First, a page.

The nearest beaches to Viñales are the two cays, Jutías and Levisa, that lie off the northern coast of Pinar del Río province. Both are easily accessible by car and relatively undeveloped, so if you’re looking for white-sand beaches without the contrived air that’s part and parcel of the all-inclusive resorts elsewhere in the country, the cays are ideal.
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Just off the north coast of this part of Pinar del Río province (a 60km drive north and west from Viñales) is Cayo Jutías, a secluded island hideout that’s relatively untouched compared to most of the other tourist magnets in the region. Besides the road ploughing through the middle of the low-lying thicket that covers most of the cay, the only signs of construction are a wooden restaurant at the start of the 3km of beach on the north side, and an old metal lighthouse built in 1902. The beach itself is admittedly a little scrappy in places and rarely more than 3m wide, but this does nothing to spoil the place’s edge-of-the-world appeal – this may well be the best spot in Cuba to lie back and do absolutely nothing.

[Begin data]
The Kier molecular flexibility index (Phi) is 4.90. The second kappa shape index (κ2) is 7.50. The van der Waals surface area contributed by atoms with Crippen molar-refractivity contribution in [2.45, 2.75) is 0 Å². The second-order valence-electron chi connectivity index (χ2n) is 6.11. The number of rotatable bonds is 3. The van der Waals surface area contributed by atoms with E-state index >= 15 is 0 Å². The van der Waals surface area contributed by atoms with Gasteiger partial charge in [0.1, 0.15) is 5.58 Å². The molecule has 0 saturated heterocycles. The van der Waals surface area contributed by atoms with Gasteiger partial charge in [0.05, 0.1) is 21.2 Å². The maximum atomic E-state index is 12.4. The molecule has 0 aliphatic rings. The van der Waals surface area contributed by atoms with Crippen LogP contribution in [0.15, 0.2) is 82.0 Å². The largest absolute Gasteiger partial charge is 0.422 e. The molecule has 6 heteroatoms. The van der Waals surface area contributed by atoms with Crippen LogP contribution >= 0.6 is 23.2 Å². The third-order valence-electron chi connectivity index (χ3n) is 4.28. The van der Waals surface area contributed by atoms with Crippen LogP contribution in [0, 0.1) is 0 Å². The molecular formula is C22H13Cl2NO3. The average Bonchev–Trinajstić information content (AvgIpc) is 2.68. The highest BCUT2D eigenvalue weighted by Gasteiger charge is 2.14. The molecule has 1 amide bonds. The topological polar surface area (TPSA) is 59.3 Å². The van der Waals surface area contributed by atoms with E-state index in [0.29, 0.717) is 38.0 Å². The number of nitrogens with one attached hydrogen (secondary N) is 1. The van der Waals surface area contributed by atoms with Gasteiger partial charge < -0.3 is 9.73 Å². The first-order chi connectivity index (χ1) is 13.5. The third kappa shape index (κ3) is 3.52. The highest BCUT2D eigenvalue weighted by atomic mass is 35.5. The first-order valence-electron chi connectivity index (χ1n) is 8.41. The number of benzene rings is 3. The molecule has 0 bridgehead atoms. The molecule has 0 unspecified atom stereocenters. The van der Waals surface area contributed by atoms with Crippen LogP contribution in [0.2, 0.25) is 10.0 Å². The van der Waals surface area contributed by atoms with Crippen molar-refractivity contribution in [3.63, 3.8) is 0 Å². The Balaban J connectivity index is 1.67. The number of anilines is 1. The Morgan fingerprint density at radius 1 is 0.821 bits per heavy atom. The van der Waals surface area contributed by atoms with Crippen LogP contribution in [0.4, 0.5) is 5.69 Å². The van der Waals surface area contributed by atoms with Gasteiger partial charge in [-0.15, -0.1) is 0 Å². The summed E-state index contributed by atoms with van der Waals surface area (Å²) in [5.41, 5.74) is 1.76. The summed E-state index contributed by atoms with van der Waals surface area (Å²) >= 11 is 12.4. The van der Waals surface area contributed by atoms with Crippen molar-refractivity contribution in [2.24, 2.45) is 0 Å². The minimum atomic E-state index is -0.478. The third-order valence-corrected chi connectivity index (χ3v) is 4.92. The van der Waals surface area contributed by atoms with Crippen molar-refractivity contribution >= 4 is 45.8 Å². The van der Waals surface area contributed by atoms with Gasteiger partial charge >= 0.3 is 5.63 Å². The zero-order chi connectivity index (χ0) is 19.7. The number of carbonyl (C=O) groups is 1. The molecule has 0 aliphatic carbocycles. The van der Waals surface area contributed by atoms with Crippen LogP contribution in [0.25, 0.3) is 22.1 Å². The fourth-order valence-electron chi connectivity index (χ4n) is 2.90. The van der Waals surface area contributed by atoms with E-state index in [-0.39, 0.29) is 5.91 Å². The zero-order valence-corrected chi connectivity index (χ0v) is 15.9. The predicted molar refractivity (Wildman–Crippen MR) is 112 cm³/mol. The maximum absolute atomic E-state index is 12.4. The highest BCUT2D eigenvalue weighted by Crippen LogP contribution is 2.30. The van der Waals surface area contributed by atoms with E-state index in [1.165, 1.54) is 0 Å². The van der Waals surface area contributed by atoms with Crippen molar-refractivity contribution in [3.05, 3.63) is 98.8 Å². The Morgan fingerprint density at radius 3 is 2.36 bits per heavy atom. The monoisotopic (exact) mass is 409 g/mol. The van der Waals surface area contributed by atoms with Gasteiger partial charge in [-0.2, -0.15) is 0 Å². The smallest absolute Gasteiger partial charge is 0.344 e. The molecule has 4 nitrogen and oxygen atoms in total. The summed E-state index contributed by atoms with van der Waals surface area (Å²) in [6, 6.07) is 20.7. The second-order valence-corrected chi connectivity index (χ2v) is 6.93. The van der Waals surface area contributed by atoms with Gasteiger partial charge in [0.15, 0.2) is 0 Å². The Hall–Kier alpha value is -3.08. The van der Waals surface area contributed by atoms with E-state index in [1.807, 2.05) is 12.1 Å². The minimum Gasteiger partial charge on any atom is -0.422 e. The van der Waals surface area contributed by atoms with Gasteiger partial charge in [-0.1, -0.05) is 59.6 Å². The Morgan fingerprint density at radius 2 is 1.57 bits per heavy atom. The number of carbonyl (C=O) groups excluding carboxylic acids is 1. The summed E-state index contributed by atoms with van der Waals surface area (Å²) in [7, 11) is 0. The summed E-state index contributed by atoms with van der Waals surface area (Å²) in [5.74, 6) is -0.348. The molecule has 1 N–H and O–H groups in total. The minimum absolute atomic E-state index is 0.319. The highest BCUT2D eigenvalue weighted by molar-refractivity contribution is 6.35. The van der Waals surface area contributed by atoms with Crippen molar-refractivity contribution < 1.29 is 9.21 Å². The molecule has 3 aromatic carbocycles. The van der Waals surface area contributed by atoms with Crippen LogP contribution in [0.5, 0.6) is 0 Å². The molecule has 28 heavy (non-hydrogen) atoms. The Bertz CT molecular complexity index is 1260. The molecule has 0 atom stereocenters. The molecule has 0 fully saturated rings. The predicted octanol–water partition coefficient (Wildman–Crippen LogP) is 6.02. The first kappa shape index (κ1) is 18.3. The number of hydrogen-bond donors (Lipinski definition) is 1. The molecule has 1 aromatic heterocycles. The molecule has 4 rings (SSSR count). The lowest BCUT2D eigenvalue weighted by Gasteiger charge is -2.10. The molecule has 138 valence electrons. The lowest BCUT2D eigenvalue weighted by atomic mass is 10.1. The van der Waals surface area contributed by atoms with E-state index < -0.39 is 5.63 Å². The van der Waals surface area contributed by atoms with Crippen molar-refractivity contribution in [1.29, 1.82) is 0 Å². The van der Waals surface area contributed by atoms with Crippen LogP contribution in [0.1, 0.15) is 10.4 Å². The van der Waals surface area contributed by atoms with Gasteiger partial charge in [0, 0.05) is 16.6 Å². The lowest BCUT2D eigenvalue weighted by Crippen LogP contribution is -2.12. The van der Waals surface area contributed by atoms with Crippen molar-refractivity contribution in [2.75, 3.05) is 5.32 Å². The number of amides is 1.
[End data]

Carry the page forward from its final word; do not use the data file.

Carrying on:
On the same stretch of north coast as Cayo Jutías, 50km northeast of Viñales, the lonely military outpost of Palma Rubia is the jumping-off point for Cayo Levisa, more developed for tourism than Cayo Jutías but still relatively unspoilt. This 3km-wide, densely wooded islet boasts some of the finest white sands and clearest waters in Pinar del Río, and unless you take advantage of its diving centre, there’s blissfully little to do here.
The boat moors on a rickety wooden jetty, a two-minute walk from the only accommodation on the island, Villa Cayo Levisa, sprawled untidily along the gleaming white beach. Behind the beach, thick woodland reaches across the island to the opposite shore, forming a natural screen that encourages a sense of escape and privacy.